If you’re like most people, you regularly donate to various causes during the year. And, like most people you scramble at tax time to make sure you have paperwork for giving to all of those great causes. Use the start of the school-year as a good time to double-check your records before the tax time rush.
It’s amazing to me how many charities, even large well established ones, don’t issue acknowledgments that satisfy the IRS requirements.
Here are some examples that make it easy to see why having the paperwork on file matters:
- One of my clients was audited by the IRS solely based on documentation for charitable contributions. Fortunately, when we prepare returns we are diligent about reviewing all charitable acknowledgments to assure they comply with IRS requirements. We provided all necessary documentation and the IRS did not make any changes to her tax return.
- I’ve also seen several cases recently were IRS denied large charitable contributions based on technicalities.
- In one case, the IRS didn’t dispute that the taxpayer had actually made the contribution, but instead denied the entire deduction because the acknowledgment letter didn’t have these magic words: “no goods or services were provided in exchange for the contribution.” By the time the audit came around, it was too late to get the contemporaneous acknowledgment included. You must have the acknowledgement letter in hand before you file your return.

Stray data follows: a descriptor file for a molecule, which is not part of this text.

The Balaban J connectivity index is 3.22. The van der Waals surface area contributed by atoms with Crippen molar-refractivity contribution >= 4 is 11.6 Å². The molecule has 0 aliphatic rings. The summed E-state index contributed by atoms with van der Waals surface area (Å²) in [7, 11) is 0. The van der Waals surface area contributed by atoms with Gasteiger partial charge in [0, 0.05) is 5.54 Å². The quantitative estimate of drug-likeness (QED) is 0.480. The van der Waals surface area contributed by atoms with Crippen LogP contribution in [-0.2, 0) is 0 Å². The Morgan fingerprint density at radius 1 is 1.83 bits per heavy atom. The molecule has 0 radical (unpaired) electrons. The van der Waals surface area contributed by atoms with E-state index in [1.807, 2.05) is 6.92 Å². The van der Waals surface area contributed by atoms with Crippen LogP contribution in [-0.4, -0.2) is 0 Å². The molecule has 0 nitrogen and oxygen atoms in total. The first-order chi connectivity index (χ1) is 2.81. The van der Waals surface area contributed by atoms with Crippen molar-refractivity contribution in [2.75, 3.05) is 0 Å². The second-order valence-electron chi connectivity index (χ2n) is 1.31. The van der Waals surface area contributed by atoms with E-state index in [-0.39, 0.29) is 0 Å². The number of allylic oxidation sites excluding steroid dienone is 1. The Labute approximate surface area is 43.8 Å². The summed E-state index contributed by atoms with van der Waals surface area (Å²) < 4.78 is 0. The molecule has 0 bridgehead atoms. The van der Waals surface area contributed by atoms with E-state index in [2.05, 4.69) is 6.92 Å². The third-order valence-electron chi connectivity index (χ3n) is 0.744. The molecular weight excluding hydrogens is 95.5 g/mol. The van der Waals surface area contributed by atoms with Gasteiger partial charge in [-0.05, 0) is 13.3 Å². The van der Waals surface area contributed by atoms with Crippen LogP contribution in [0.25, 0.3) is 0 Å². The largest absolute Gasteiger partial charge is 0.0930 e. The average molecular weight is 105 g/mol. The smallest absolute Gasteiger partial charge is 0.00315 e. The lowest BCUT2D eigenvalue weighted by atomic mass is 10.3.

With the IRS is increasingly cracking down on charitable contributions, here are a few rules to understand before filing your taxes:
- For contributions of $250 or more, you must have (and keep) a contemporaneous written acknowledgment from the charity which describes the property you contributed and either confirms that no goods or services were provided to you in exchange for your contribution or states the value of anything you received from the charity in exchange.
- Noncash contributions in excess of $500 must be reported on Form 8283 which you submit with your income tax return.
- If the value of the property is over $5,000, you must also obtain an appraisal from a person who meets certain requirements established by the IRS.
You may be able to take a tax deduction for the value of artwork, collectibles (such as books, coins, stamps, jewelry or memorabilia), household items, or you can even donate your car to a charity.
Beware that special rules apply to donating of a car, boat or other motorized vehicle. You’ll need additional documentation from the charity. And, except in limited circumstances, it’s important to remember that your deduction is limited to the amount the charity receives when it actually sells your vehicle to an unrelated party.
While most of these rules have been in place for a long time, the IRS has really been focusing in on these contributions over the last few years.
When we prepare a tax return, we look at all the charitable acknowledgments. If the letters don’t have the “magic words,” we will contact the charity on your behalf to get a new letter.